I became vegetarian when I was 19 and began yoga not long after. I profoundly felt yoga clear my mind, reduce anxieties, and heal my knee from ACL surgery. So I crafted a practice from what I learned and did this nearly every morning even after late night bartending, long school days, and exhausting theater rehearsals and dance classes.
I moved to NYC’s East village in 1983. It was a land of outlaws and artists on the periphery of downtown Manhattan. But at that time – to be a vegetarian, shop at a health food store, eat organic, and practice yoga were also outlaw activities.
You eat tofu? People badgered me with disgust.
Organic? Only a fool would spend more for that.
I paid pennies more per pound for my food – but this didn’t seem foolish to me. I nourished my skin with organic sunflower oil, not paraben laced pink cream in a plastic jug! I felt pretty smart.
These choices upset the mainstream; it was like telling a convention of gun collectors that I was a pacifist. It never deterred me. I felt so nourished by all I learned and practiced that I just kept seeking and learning more.
Of course I found communities of friends that shared in yoga and natural lifestyle. We were a small tribe and we all lived downtown and East of 1st Avenue. With no internet to search out niche groups, there may have been a vegetarian yoga person Uptown who wore vintage dresses, sewed her own curtains, and walked blocks to recycle, but I never met her! Although our tribes were forerunners in a global movement, we were so isolated, it seemed we trailed the race.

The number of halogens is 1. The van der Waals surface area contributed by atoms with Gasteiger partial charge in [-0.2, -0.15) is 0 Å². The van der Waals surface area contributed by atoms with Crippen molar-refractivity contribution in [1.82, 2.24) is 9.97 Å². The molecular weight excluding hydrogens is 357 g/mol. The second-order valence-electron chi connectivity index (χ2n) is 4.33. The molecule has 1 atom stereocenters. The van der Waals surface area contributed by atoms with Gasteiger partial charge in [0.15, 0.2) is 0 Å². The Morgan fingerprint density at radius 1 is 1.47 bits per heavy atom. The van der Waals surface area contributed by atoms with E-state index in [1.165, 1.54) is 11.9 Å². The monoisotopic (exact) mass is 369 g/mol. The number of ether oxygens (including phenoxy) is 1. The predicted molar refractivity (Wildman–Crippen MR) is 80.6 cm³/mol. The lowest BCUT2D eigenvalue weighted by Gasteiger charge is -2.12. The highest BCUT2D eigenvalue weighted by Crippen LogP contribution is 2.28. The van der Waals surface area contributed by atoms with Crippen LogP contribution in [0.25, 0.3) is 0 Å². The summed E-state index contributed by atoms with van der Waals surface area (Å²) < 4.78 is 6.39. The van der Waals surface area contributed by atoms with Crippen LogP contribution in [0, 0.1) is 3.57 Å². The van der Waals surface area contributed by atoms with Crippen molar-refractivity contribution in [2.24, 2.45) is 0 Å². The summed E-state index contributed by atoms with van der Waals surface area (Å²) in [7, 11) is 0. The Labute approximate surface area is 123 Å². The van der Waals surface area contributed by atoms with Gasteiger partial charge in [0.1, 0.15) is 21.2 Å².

Today these practices have moved front and center and here I am – a woman of experience!
I am most asked, how do you think up all your videos? I actually don’t have to “think them up”. I have not done a video yet on something I haven’t known about. These videos are all my favorite things or areas of my interests and concerns. They are all natural things I’ve learned to alleviate suffering that bring relief and happiness and make life more fun and tasty.
Now many of you are asking for a blog and longer videos.
My close friends and students must be shaking their heads saying…oh no, here she goes with another story or recipe or cure. If some one asks for a penny’s worth I’ll always give a dollar!
This New Blog.
Here I go.
Please join me here.
And know that you have a friend encouraging you to throw out all your junk and make natural choices that support your wellness and goals as well as support a sustainable future for our planet and all its inhabitants.
I profoundly believe that natural choices and natural solutions are our path to discover and know our essential self and to cultivate the calm and confidence to live our hearts’ desire and express our unique gifts in every aspect of our lives and share with those we love and care for.
I wont stop being mine!
(Umm, it’s too late for that.)
Kiki wondering – darn I wish that Mailchimp weren’t so annoying! photo by Valerie Shaff